|Publication number||US6712917 B2|
|Application number||US 10/186,468|
|Publication date||Mar 30, 2004|
|Filing date||Jun 28, 2002|
|Priority date||Jun 28, 2002|
|Also published as||EP1517875A1, US6818081, US20040002566, US20040198888, WO2004002922A1|
|Publication number||10186468, 186468, US 6712917 B2, US 6712917B2, US-B2-6712917, US6712917 B2, US6712917B2|
|Inventors||Alexander E. Gash, Joe H. Satcher, Randy Simpson|
|Original Assignee||The Regents Of The University Of California|
|Export Citation||BiBTeX, EndNote, RefMan|
|Patent Citations (9), Referenced by (22), Classifications (22), Legal Events (6)|
|External Links: USPTO, USPTO Assignment, Espacenet|
The United States Government has rights in this invention pursuant to Contract No. W-7405-ENG-48 between the United States Department of Energy and the University of California for the operation of Lawrence Livermore National Laboratory.
A composite is a mixture of at least two different component materials. Composites typically display properties that are not attainable in any of their individual components. A nanocomposite is a mixture of at least two different component materials where at least one of the components has one or more dimensions (length, width, or height) in the nanometer region. Nanocomposites very often display new, interesting, and useful properties that the conventional composite materials lack. The special properties displayed by nanocomposites are due to their small building blocks. The very small particles of the component materials have immense surface areas which result in there being a great deal of surface interfaces between them. This, in turn, influences the properties of the nanocomposites to a great extent. In conventional composites the materials have sizes on the micrometer scale with much less surface area and many fewer surface contacts and therefore, less influence on the overall properties of the materials.
Aspects of the invention include a method comprising: dissolving a metal ion salt in a solvent system to form a metal ion salt solution, wherein said solvent system is common to said metal ion salt and a given polymer; adding an epoxide to said metal ion salt solution to form an epoxide-containing metal ion salt solution; dissolving said polymer in said solvent system to form a polymer solution; adding a portion of the polymer solution to the epoxide-containing metal ion salt solution to form a polymer-containing, epoxide-containing metal ion salt solution; and stirring said a polymer-containing, epoxide-containing metal ion salt solution until said solution gels.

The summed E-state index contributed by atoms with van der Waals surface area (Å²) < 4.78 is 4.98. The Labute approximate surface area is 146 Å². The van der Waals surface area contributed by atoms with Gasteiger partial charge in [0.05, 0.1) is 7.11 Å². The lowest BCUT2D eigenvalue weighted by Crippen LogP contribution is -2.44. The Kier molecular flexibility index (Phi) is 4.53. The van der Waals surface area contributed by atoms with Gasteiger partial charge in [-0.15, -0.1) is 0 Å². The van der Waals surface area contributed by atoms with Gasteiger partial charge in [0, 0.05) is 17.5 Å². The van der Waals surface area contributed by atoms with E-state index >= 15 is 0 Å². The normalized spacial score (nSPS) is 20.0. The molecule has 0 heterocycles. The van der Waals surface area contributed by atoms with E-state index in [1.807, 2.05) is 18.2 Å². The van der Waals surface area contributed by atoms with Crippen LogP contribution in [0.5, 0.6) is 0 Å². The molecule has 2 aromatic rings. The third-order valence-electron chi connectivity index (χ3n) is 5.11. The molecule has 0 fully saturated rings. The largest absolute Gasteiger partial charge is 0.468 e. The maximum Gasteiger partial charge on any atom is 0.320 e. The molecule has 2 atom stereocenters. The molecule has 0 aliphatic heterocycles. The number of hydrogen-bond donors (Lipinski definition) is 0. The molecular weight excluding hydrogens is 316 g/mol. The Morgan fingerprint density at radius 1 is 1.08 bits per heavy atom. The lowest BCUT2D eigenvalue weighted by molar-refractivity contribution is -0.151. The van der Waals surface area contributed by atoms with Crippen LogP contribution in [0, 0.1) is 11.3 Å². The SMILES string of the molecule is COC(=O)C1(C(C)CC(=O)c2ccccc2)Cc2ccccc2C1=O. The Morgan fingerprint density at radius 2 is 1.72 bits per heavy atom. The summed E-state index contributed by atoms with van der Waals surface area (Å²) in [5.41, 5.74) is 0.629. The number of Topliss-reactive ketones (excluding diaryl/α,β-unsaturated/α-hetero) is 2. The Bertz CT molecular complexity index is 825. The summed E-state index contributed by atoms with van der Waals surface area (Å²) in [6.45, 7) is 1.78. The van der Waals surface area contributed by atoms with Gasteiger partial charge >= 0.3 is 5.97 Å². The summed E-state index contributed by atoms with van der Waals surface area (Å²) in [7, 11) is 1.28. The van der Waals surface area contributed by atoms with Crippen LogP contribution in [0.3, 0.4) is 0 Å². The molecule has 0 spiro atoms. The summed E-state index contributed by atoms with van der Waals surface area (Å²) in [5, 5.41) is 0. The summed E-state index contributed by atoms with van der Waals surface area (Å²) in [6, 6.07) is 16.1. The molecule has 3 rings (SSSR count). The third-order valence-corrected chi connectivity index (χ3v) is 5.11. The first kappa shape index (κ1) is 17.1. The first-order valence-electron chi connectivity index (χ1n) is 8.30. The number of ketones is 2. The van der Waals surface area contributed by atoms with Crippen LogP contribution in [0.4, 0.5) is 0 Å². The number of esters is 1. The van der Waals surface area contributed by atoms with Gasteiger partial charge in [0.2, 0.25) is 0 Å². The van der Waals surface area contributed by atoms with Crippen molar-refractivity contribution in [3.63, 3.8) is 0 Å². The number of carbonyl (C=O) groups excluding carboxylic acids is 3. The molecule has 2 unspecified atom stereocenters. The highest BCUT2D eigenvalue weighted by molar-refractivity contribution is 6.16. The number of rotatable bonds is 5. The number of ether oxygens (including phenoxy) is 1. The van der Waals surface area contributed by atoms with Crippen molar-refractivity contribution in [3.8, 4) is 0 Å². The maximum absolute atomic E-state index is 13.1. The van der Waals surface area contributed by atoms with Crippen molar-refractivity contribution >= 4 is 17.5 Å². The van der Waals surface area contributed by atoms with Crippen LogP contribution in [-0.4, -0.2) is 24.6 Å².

A further aspect of the invention includes a nanocomposite produced by the process comprising: dissolving a metal oxide salt in a solvent system to form a metal oxide salt solution, wherein said solvent system is common to said metal oxide salt and a polymer; adding an epoxide to said metal oxide salt solution to form an epoxide-containing metal oxide salt solution; dissolving said polymer in said solvent system to form a polymer solution; adding a portion of the polymer solution to the epoxide-containing metal oxide salt solution to form a polymer-containing, epoxide-containing metal oxide salt solution; and stirring said polymer-containing, epoxide-containing metal oxide salt solution until said solution gels.
Another aspect of the invention includes a nanocomposite comprising: an inorganic sol-gel polymer phase comprising at least one metal-oxide and at least one epoxide; and an interpenetrating organic polymer phase entwined in said inorganic sol-gel phase.
FIG. 1 is a schematic representation of the microstructure of a sol-gel derived Fe2O3/Viton A hybrid material.
FIG. 2 is the Fourier Transform infra-red (FT-IR) spectra of Viton A and a sol-gel Fe2O3/Viton A xerogel nanocomposite.
FIG. 3a is a Transmission electron micrograph of sol-gel Fe2O3/Viton xerogel on a carbon grid. The particle is ˜600 nm in diameter.
FIG. 3b is an Energy filtered transmission electron micrograph (EFTEM) map for Fe in the sample.
FIG. 3c is an EFTEM map for fluorine.
FIG. 4 is a photo of a freestanding cast Fe2O3/UFG Al aerogel nanocomposite monolith next to a US penny.
FIG. 5 is a photo of pressed part of sol-gel Fe2O3/UFG Al/Viton A nanocomposite with a density of 1.93 g/cc (˜75% TMD).
FIG. 6 shows the differential thermal analysis trace of sol-gel Fe2O3/UFG Al/Viton nanocomposite performed in room air atmosphere with a heating rate of 20° C./minute.
David et al in Chem. Mater., 7, 1957-1967, 1995, and in U.S. Pat. No. 5,252,654 have prepared inorganic/organic composite materials and characterized them extensively. Their results indicate that the structures contain interpenetrated or semi-interpenetrated organic and inorganic molecular networks intimately mixed.
Researchers have prepared nanocomposites for use as structural materials, coatings, catalysts, electronics, and biomedical applications. Consumers are just starting to see the effects of nanoscience in their everyday lives as commercial products in automobiles, homes, and personal care products utilizing nanocomposites which have recently been developed. However, one field with much less research in the areas of its nanoscience and nanocomposites, than the aforementioned fields, is that of energetic materials.